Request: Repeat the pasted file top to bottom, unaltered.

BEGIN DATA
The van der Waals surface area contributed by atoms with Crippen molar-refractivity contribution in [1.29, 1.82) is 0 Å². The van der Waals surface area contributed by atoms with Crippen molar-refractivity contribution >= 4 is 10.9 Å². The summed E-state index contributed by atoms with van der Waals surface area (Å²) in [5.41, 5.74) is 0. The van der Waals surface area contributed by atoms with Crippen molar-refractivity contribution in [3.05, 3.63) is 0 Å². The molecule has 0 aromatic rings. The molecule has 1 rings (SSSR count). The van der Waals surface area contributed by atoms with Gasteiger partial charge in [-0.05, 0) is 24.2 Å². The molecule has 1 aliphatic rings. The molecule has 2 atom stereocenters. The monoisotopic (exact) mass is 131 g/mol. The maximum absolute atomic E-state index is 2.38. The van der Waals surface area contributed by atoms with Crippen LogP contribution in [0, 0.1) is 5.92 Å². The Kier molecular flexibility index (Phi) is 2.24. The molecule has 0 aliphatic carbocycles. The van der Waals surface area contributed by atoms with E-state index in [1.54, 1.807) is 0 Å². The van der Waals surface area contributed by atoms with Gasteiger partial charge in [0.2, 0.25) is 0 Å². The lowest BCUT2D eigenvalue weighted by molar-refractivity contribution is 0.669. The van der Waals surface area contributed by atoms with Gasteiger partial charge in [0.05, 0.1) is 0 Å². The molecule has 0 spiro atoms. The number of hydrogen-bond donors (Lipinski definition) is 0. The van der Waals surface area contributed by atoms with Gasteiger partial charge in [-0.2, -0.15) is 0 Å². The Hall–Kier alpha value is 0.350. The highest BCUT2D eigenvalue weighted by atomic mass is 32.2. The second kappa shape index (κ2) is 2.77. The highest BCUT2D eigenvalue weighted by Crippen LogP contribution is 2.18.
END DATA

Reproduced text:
The van der Waals surface area contributed by atoms with Crippen molar-refractivity contribution in [1.29, 1.82) is 0 Å². The van der Waals surface area contributed by atoms with Crippen molar-refractivity contribution >= 4 is 10.9 Å². The summed E-state index contributed by atoms with van der Waals surface area (Å²) in [5.41, 5.74) is 0. The van der Waals surface area contributed by atoms with Crippen molar-refractivity contribution in [3.05, 3.63) is 0 Å². The molecule has 0 aromatic rings. The molecule has 1 rings (SSSR count). The van der Waals surface area contributed by atoms with Gasteiger partial charge in [-0.05, 0) is 24.2 Å². The molecule has 1 aliphatic rings. The molecule has 2 atom stereocenters. The monoisotopic (exact) mass is 131 g/mol. The maximum absolute atomic E-state index is 2.38. The van der Waals surface area contributed by atoms with Crippen LogP contribution in [0, 0.1) is 5.92 Å². The Kier molecular flexibility index (Phi) is 2.24. The molecule has 0 aliphatic carbocycles. The van der Waals surface area contributed by atoms with E-state index in [1.54, 1.807) is 0 Å². The van der Waals surface area contributed by atoms with Gasteiger partial charge in [0.2, 0.25) is 0 Å². The lowest BCUT2D eigenvalue weighted by molar-refractivity contribution is 0.669. The van der Waals surface area contributed by atoms with Gasteiger partial charge in [0.05, 0.1) is 0 Å². The molecule has 0 spiro atoms. The number of hydrogen-bond donors (Lipinski definition) is 0. The van der Waals surface area contributed by atoms with Gasteiger partial charge in [-0.2, -0.15) is 0 Å². The Hall–Kier alpha value is 0.350. The highest BCUT2D eigenvalue weighted by atomic mass is 32.2. The second kappa shape index (κ2) is 2.77. The highest BCUT2D eigenvalue weighted by Crippen LogP contribution is 2.18.